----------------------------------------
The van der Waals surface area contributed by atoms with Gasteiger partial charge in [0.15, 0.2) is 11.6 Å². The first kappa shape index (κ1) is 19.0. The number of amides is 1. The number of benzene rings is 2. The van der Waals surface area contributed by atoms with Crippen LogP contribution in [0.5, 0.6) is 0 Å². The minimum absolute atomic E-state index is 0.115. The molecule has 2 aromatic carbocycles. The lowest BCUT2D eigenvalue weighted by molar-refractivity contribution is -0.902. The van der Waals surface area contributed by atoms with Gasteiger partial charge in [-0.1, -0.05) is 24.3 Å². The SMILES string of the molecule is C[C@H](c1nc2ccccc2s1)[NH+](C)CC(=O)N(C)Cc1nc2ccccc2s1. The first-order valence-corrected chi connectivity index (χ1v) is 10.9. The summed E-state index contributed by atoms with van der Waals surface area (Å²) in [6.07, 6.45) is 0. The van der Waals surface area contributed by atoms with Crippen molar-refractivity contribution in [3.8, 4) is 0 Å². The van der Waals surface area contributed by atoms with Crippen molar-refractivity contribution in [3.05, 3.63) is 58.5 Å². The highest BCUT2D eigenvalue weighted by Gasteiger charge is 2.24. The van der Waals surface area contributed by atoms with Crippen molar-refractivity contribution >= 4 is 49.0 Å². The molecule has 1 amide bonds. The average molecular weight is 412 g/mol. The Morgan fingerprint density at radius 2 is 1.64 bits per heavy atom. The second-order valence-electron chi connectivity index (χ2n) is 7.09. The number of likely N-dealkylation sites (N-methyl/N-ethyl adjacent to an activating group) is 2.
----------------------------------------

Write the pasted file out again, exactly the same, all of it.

The van der Waals surface area contributed by atoms with Gasteiger partial charge in [0.15, 0.2) is 11.6 Å². The first kappa shape index (κ1) is 19.0. The number of amides is 1. The number of benzene rings is 2. The van der Waals surface area contributed by atoms with Crippen LogP contribution in [0.5, 0.6) is 0 Å². The minimum absolute atomic E-state index is 0.115. The molecule has 2 aromatic carbocycles. The lowest BCUT2D eigenvalue weighted by molar-refractivity contribution is -0.902. The van der Waals surface area contributed by atoms with Gasteiger partial charge in [-0.1, -0.05) is 24.3 Å². The SMILES string of the molecule is C[C@H](c1nc2ccccc2s1)[NH+](C)CC(=O)N(C)Cc1nc2ccccc2s1. The first-order valence-corrected chi connectivity index (χ1v) is 10.9. The summed E-state index contributed by atoms with van der Waals surface area (Å²) in [6.07, 6.45) is 0. The van der Waals surface area contributed by atoms with Crippen molar-refractivity contribution in [3.8, 4) is 0 Å². The van der Waals surface area contributed by atoms with Crippen molar-refractivity contribution in [3.05, 3.63) is 58.5 Å². The highest BCUT2D eigenvalue weighted by Gasteiger charge is 2.24. The van der Waals surface area contributed by atoms with Crippen molar-refractivity contribution >= 4 is 49.0 Å². The molecule has 1 amide bonds. The average molecular weight is 412 g/mol. The Morgan fingerprint density at radius 2 is 1.64 bits per heavy atom. The second-order valence-electron chi connectivity index (χ2n) is 7.09. The number of likely N-dealkylation sites (N-methyl/N-ethyl adjacent to an activating group) is 2.